Gp Capt Bob Kemp, AVM Ranald Monro, Lord Lieutenant, Dr Michael Oliver


Based on a submission by Oliver Valves who sponsored the Plaque Dedication Service. The Company is also the custodian of 610 Squadrom memorabilia.

610 Squadron was formed on the 1Oth February 1936 at Hooton Park in Cheshire as one of the Auxiliary Air Force squadrons. Initially a light bomber squadron, flying Hawker Harts, then in May 1938, Hawker Hind biplanes. Jn September 1939 the first Spitfire Mk1 arrived at Hooton. Then stationed at RAF Gravesend in Kent in May 940, the Squadron covered the end of the Battle of France and the evacuation from Dunkirk, being in action almost daily they destroyed 16 enemy aircraft. Losses were also high with 8 of the Squadron pilots killed, including the Squadron leader. Then it was on to RAF Biggin Hill, the most famous and most bombed fighter station in the RAF. 610 Squadron were based here for the next battle, the Battle of Britain. In the ensuing battle the Squadron destroyed 86 enemy aircraft however losses for the Squadron were high.

At the height of the battle, on 24th August 1940, 26-year old Flight Sergeant Ronnie Hamlyn, who was born in Harrogate and nicknamed the “Pied Piper of Harrogate”, whilst waiting to be reprimanded outside the Commanding Officer’s office, was scrambled three times that day, shooting down first a JU88 and then four BF109’s, making the first ’Ace in a day’ in the RAF (and only one of two in the RAF in the Second World War). He would go on to shoot down 1 more enemy aircraft in the Battle of Britain and ended the war as a Wing Commander. Then to RAF Westhamptnett (otherwise known as Goodwood) in December 1940, carrying out sweeps in the Calais and Bolougne area as part of Wing Commander Douglas Bader Big Wing’ or ’Bader’s Bus Company’, which would involve as many as six Squadrons flying together. When Wing Commander Bader was shot down over France his Second in Command, Squadron Leader Howden of 610 Squadron gave the order ’see him safely to the ground’, as Bader parachuted to earth minus one of his prosthetic legs.

In April 1942 the Great Johnnie Johnson took over as 610 Squadron’s Squadron Leader, he would end the war as the RAF’s Highest scoring ace with 38 Kills. 610 Squadron would change bases a number of times during the Second World War. In August 1942 they covered the Dieppe raid, Operation Jubilee, and at the end of 1943/44, whilst stationed at West Marling, Friston and Lympne, 610 Squadron perfected the technique of flying alongside the VJ flying Bombs and tipping them harmlessly into the English Channel using their own wing tips. A total of 50 \/1 flying bombs were destroyed.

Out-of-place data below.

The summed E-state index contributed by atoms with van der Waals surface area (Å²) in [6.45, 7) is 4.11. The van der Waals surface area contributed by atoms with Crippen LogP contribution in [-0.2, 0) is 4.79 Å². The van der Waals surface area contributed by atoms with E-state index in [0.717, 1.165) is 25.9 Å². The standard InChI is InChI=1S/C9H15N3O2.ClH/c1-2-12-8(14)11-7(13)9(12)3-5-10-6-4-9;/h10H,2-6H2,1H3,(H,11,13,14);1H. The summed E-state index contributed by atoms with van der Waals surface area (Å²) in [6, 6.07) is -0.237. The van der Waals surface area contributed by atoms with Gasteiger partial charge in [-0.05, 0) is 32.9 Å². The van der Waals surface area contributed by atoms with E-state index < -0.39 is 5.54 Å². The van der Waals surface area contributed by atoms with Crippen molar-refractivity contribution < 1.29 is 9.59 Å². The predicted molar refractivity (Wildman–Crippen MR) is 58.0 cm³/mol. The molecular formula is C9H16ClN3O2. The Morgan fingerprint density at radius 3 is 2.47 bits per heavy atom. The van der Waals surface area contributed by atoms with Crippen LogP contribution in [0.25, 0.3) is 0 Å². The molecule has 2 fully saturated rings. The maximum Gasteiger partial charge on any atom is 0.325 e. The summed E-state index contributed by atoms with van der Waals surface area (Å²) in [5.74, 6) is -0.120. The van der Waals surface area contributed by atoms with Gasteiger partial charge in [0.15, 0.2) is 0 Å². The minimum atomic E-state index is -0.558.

In September 1944, an Historic day, the Squadron flew off German soil for the first time and later that month 610 Squadron would give air support to the 2,000 aircraft and gliders of the British first airborne division, who parachuted into Arnhem in Holland as part of Operation Market Garden. In December 1944 they were stationed on the Continent, first in Belgium and then Holland. In February 1945 they moved back to England. And in March 1945 the Squadron was disbanded. The Squadron would be reformed at RAF Hooton Park in June 1946 flying first Spitfire Mk14’s and then Spitfire Mk22’s, then in 1951 Gloster Meteors Mk4’s and in 1952 Gloster Meteors Mk 8’s. The Squadron disbanded again in 1957.

Even though the history of 610 (County of Chester) Squadron only covers 20 years it was one of the most distinguished and decorated Squadrons in the RAF, comprising of approximately 200 members at any one time. Its Pilots came together from 14 different Nations and it would end the Second World War with a tally of 132 enemy aircraft destroyed and a further 99 1/a probably destroyed or damaged and 50 flying bombs destroyed. Also staggering, in its 20 year history, is 610 Squadron starting off with open cockpit biplanes and finishing off flying fast jets.